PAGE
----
To illustrate how insights from social sentiment analysis can lead to highly targeted social media campaigns let's look at three sample audiences. We chose very different audiences to illustrate how different motivations are and how subsequently different messaging has to be.
We will use an Atlanta (GA) hotel as our example and make the following assumptions:
Travel is unrestricted in the South East of the United States
Local regulations allow hotels in Atlanta to welcome guests traveling from out-of-state
The hotel has procedures in place to comply with COVID-19 health regulations
Drive-markets are the lowest hanging fruit for marketing post COVID-19, for our examples we assume that we will focus only on consumers in the states of Georgia, Tennessee, South Carolina, North Carolina and Alabama (combined 27 million Facebook users age 18-65)
Our research shows that post-COVID-19 "return visitors" are more likely to revisit to a familiar destination they see as lower risk than a new destination. From a marketing perspective, return visitors are appealing as they not only have positive associations with the destination, but can also be reminded about "a time when everything was normal" through strong messaging - something most of us are longing for.
Targeting return visitors through social media is relatively easy. Besides the hotel's own social audience, it is possible to target Facebook users interested in Atlanta as a destination in general, or even interested in a set of competing or comparable properties (either in Atlanta or a different destination). The hotel could also use existing email databases and build custom audiences through key social platforms. Content for the "return visitor" audience would be created around the theme of "nostalgia," sharing traditions (maybe showing how they have been adjusted) or having staff members featured who past guests might remember from previous visits.
Our data indicates Americans who see themselves as Republicans are more likely to travel than those who consider themselves Democrats. Social platforms allow targeting by political interest - more than 5 million users are identified on Facebook as leaning Republican living in the 5 states mentioned as our target geos.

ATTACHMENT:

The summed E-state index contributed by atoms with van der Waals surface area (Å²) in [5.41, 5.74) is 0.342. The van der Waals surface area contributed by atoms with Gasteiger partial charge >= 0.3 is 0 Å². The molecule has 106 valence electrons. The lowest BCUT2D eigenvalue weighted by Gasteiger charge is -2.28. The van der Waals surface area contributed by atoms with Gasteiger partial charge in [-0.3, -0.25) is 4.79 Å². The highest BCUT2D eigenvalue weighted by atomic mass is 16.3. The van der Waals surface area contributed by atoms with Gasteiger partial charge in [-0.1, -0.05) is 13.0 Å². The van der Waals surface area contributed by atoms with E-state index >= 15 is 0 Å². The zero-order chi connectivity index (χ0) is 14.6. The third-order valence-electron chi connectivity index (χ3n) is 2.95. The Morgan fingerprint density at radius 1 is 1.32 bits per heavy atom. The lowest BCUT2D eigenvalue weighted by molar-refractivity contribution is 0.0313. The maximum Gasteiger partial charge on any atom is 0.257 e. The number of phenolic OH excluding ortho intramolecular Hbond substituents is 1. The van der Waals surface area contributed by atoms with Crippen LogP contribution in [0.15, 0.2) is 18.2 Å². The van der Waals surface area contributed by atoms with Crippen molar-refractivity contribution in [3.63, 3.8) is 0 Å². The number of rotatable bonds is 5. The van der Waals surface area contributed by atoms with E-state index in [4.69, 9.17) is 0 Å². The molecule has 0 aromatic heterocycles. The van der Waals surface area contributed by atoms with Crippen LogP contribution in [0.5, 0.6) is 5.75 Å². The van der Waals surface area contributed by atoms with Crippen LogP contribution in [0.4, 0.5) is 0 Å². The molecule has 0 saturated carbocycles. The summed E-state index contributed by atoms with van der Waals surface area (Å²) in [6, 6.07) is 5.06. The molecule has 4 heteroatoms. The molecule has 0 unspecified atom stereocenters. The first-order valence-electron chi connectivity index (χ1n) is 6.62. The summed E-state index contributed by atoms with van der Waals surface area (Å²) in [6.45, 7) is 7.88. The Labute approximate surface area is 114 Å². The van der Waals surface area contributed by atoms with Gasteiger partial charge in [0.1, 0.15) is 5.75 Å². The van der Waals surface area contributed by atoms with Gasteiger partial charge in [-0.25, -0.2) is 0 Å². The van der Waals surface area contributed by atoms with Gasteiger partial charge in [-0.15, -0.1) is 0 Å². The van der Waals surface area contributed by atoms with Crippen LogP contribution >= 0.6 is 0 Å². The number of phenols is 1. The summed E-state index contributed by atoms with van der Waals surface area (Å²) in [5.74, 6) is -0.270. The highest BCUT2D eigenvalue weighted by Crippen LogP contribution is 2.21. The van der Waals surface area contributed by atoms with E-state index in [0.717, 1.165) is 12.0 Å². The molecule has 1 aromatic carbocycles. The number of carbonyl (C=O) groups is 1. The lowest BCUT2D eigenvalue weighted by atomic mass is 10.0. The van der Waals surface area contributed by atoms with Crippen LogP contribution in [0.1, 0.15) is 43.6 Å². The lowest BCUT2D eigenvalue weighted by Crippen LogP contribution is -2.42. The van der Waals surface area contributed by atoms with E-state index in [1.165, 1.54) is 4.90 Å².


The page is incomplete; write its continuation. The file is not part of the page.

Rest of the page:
While this targeting is still too broad for a conversion campaign, we can narrow it down to females, age 25-55 who have kids in the age range from 3 years to 17 years. This target audience of more than 300,000 mothers should be ready for our message: it is time to escape from weeks of forced homeschooling and have some applied learning session where they can explore the parks of Atlanta (open spaces) and educational sights like the Georgia Aquarium, the Atlanta Botanical Garden or the birthplace of Martin Luther King Jr., with their family.
(Former) International Travelers
All data indicates fewer Americans will travel internationally during the summer of 2020. Those who've spent past summers in Spain, Italy or Greece, are now looking for domestic destinations they traditionally have not considered for a summer vacation. Facebook allows us to identify more than 1.6 million frequent international travelers in our 5 states (Twitter can connect us with over 200k travelers who are interested in Europe). Converting these travelers from international jet-setters to local road-trippers requires a clever content strategy, to make these travelers realize Atlanta has as much to offer as Barcelona or Amsterdam.
A multi-stage retargeting campaign can be developed, using an initial short video that inspires the target audience to consider traveling this summer. Those who engage with the initial video content by watching it to completion, are retargeted with a second video that encourages them to think about a sophisticated domestic destination in drive radius - like Atlanta with its world class culinary and cultural scene. Those who engage with the second video get retargeted with a third piece of content that introduces them to a specific offer from the hotel. While this type of content and program is more expensive to produce, we have seen multi-stage campaign concepts like this perform very well from a conversion perspective.
While the United States will unfortunately continue to be divided about the question of when travel should be allowed again, marketers will need to find ways to identify and connect with consumers that are ready to travel and receptive to being marketed to, now. The three examples above illustrate the power of using social insights to build campaigns that use social media to target very specific audiences with highly targeted messages. Most importantly the campaigns that can be created this way will not only create awareness, but can also be optimized for conversions, thus driving short-term bookings.
Consumer sentiment will undoubtedly continue to shift over the next months as COVID-19 evolves, and the economic impact of the crisis manifests itself more. Marketers will need to react quickly to these changes to maximize opportunities, and social sentiment analysis is a key tool in this process.